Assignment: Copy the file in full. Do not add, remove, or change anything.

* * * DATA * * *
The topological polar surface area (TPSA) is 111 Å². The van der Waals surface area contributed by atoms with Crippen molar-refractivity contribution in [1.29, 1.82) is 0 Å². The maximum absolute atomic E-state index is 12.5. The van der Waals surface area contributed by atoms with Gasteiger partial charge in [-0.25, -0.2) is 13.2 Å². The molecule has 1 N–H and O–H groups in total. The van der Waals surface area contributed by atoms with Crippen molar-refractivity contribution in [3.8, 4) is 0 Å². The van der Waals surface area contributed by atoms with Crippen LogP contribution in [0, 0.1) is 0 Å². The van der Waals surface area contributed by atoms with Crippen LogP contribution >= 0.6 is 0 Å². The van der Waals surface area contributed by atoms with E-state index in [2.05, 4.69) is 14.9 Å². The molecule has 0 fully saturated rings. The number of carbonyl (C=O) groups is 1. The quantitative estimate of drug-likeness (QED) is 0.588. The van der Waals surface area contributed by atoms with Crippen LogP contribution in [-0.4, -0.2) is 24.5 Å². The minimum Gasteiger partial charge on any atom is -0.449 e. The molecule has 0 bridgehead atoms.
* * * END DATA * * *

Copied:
The topological polar surface area (TPSA) is 111 Å². The van der Waals surface area contributed by atoms with Crippen molar-refractivity contribution in [1.29, 1.82) is 0 Å². The maximum absolute atomic E-state index is 12.5. The van der Waals surface area contributed by atoms with Gasteiger partial charge in [-0.25, -0.2) is 13.2 Å². The molecule has 1 N–H and O–H groups in total. The van der Waals surface area contributed by atoms with Crippen molar-refractivity contribution in [3.8, 4) is 0 Å². The van der Waals surface area contributed by atoms with Crippen LogP contribution in [0, 0.1) is 0 Å². The van der Waals surface area contributed by atoms with Crippen LogP contribution >= 0.6 is 0 Å². The van der Waals surface area contributed by atoms with E-state index in [2.05, 4.69) is 14.9 Å². The molecule has 0 fully saturated rings. The number of carbonyl (C=O) groups is 1. The quantitative estimate of drug-likeness (QED) is 0.588. The van der Waals surface area contributed by atoms with Crippen LogP contribution in [-0.4, -0.2) is 24.5 Å². The minimum Gasteiger partial charge on any atom is -0.449 e. The molecule has 0 bridgehead atoms.